Presence, the Play by William Jefferson offers a meticulously crafted storyline evoking the imaginative prose of J.R.R. Tolkien, the spirited perception of C. S. Lewis, and the dramatic flair of Dante’s Divine Comedy.
On the Isle of Estillyen lives a community of monks, renowned for storytelling. One of the monks, named Script, has written a stage play, titled Presence, the Play. On opening night, a packed crowd eagerly awaits the performance while Script hurries to claim his seat.
Amidst all the buzz, Script has a terrible fall just as the play begins. Medics rush Script to the sanatorium, where he lapses into a coma, in which the true story of Presence, the Play now unfolds. The novel plays out in Script’s comatose state.
In a penetrating interview, William Jefferson lets us into the thinking behind this unique, imaginative work, which is sure to intrigue.
Q: Where did you get the idea for your book?
A: The motivation for writing Presence, the Play was not a spark, or an idea that suddenly pressed upon my mind. Over time, the idea matured until one day I began to view presence itself as an aspirational antidote to the distant mediated connectivity spurred on by social media platforms. It’s been said that “the greatest gift you can give someone is your presence.” I wholeheartedly agree.
Q: What are the key themes you are trying to convey?
- Primacy of personal presence over mediated, digital connectivity
- Image. Chief antagonist Lucifer claims, “Your image can do more for you than you can do for you.”
- Reality of media ecology, and media effects on culture and life
- Importance of literature, the arts and narratives…As Neil Postman said, “Without a narrative, life has no meaning.”
- Reality of cosmic forces, battle of good and evil
- Embracing imagination
- Holding fast to faith and hope, twin essentials for the thickets of life
- There’s no going back
- Dreams—follow them
- Redemption and deliverance
Q: The characters in the book are well defined (and outlined in detail on your website). In each case, did something or someone drive their various personalities?
A: Yes! I chose characters who could speak for themselves — for example, Melehizedek, King of Salem, the mysterious biblical character, who was without lineage and blessed Abraham. A character such as he transcends time and space.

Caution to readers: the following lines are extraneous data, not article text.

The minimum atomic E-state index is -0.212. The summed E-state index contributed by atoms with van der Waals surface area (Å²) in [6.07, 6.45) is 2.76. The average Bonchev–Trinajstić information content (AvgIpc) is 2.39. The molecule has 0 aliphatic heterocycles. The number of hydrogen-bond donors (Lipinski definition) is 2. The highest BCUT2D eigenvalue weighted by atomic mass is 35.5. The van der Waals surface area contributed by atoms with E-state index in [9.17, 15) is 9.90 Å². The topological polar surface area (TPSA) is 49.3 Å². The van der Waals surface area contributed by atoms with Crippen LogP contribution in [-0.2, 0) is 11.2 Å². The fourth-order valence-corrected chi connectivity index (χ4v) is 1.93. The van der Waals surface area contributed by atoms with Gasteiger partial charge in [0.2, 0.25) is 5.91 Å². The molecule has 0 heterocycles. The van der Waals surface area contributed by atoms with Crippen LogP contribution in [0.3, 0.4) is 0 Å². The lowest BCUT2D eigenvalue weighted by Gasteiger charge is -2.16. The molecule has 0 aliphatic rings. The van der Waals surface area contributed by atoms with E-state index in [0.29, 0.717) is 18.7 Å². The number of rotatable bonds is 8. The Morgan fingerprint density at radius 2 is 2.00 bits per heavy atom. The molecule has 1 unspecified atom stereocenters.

Who better than Melehizedek to guide Script through the corridors of hell? A character of this type cannot be concocted out of thin air.
Witty Script, of course, is the perfect character to inject lines from Canterbury Tales, Dante’s Inferno and the poetry of Poe and Frost.
Q: You have created a fictional “Isle of Estillyen” as the destination for your novels, with a detailed map and quick explanations of various venue points. How is Estillyen character in itself for your work?
A: The Isle of Estillyen, located beyond the Storied Sea, is a microcosm of the world. Characters need a home, a cherished place to protect, which is full of adventure, drama and intrigue. One might say Estillyen has molded the characters that inhabit it. This saying is self-evident to anyone visiting the isle.
Far, far, from everywhere the Isle of Estillyen lies yet mystically near to anyone willing to pass through the ever-present mist that hovers above the Storied Sea encircling the isle. One must be willing to penetrate the mist to experience the joys beyond.
Q: When it comes to your writing, what other authors have been your main inspirations?
A: In terms of style and storytelling, a classical few, such as Tolstoy, Dostoevsky, and Hugo. Shakespeare, too, but on a different sort of stage — his own.
In terms of inspiring my devotion to matters of media and culture, authors of a very different sort come to the fore, such as Neil Postman, Marshall McLuhan, Walter Ong, and Jacques Ellul. In the mix, I should also mention Aldous Huxley, and George Orwell, but not with the same passion attributed to those above.
Q: You’ve created an audio book with an all-star cast. How did that come about?
A: After Presence, the Play was published, somehow I viewed the story incomplete, straitjacketed in lines pressed upon a page, without sound and voice. Thus a search began for someone who could produce a dramatized version of Presence, the Play. Sue Zizza of SueMedia Productions, who teaches sound production to 21 professional actors who take part in the audio adaptation.
Q: What do you hope readers will take away from reading Presence, the Play?
Appreciation for storytelling and for words fashioned in a literary vein, telling a story that possesses relevance for our day and time. If Presence, the Play were a bell, set in a steeple high, it would not ring, but toll.
Q: What is the next project on your plate?
A: I long for seclusion, in a bustling place. That I know. On my plate, no project is set. In my mind, though, many rest.